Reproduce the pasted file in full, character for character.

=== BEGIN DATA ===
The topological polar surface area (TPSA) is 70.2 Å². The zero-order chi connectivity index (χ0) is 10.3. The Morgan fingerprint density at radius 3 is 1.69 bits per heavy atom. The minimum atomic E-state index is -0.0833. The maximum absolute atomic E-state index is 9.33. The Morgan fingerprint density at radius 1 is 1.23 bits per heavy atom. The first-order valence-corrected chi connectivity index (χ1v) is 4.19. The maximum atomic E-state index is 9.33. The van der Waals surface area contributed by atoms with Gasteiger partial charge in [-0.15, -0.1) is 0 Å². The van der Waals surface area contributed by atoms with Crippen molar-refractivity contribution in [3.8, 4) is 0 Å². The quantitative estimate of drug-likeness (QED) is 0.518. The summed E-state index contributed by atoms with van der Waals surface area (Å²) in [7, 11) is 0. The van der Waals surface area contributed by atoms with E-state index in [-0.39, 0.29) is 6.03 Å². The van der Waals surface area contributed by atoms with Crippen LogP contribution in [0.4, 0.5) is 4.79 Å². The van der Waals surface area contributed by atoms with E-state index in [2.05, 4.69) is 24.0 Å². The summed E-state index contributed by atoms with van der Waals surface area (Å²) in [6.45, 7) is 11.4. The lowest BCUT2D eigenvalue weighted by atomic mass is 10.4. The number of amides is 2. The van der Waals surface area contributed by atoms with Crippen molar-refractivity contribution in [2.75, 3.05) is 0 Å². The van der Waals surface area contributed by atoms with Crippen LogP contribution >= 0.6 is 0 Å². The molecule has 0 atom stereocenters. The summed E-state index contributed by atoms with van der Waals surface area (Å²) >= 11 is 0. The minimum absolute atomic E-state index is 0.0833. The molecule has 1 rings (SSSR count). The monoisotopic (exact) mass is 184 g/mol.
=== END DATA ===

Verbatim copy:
The topological polar surface area (TPSA) is 70.2 Å². The zero-order chi connectivity index (χ0) is 10.3. The Morgan fingerprint density at radius 3 is 1.69 bits per heavy atom. The minimum atomic E-state index is -0.0833. The maximum absolute atomic E-state index is 9.33. The Morgan fingerprint density at radius 1 is 1.23 bits per heavy atom. The first-order valence-corrected chi connectivity index (χ1v) is 4.19. The maximum atomic E-state index is 9.33. The van der Waals surface area contributed by atoms with Gasteiger partial charge in [-0.15, -0.1) is 0 Å². The van der Waals surface area contributed by atoms with Crippen molar-refractivity contribution in [3.8, 4) is 0 Å². The quantitative estimate of drug-likeness (QED) is 0.518. The summed E-state index contributed by atoms with van der Waals surface area (Å²) in [7, 11) is 0. The van der Waals surface area contributed by atoms with E-state index in [-0.39, 0.29) is 6.03 Å². The van der Waals surface area contributed by atoms with Crippen LogP contribution in [0.4, 0.5) is 4.79 Å². The van der Waals surface area contributed by atoms with E-state index in [2.05, 4.69) is 24.0 Å². The summed E-state index contributed by atoms with van der Waals surface area (Å²) in [6.45, 7) is 11.4. The lowest BCUT2D eigenvalue weighted by atomic mass is 10.4. The number of amides is 2. The van der Waals surface area contributed by atoms with Crippen molar-refractivity contribution in [2.75, 3.05) is 0 Å². The van der Waals surface area contributed by atoms with Crippen LogP contribution >= 0.6 is 0 Å². The molecule has 0 atom stereocenters. The summed E-state index contributed by atoms with van der Waals surface area (Å²) >= 11 is 0. The minimum absolute atomic E-state index is 0.0833. The molecule has 1 rings (SSSR count). The monoisotopic (exact) mass is 184 g/mol.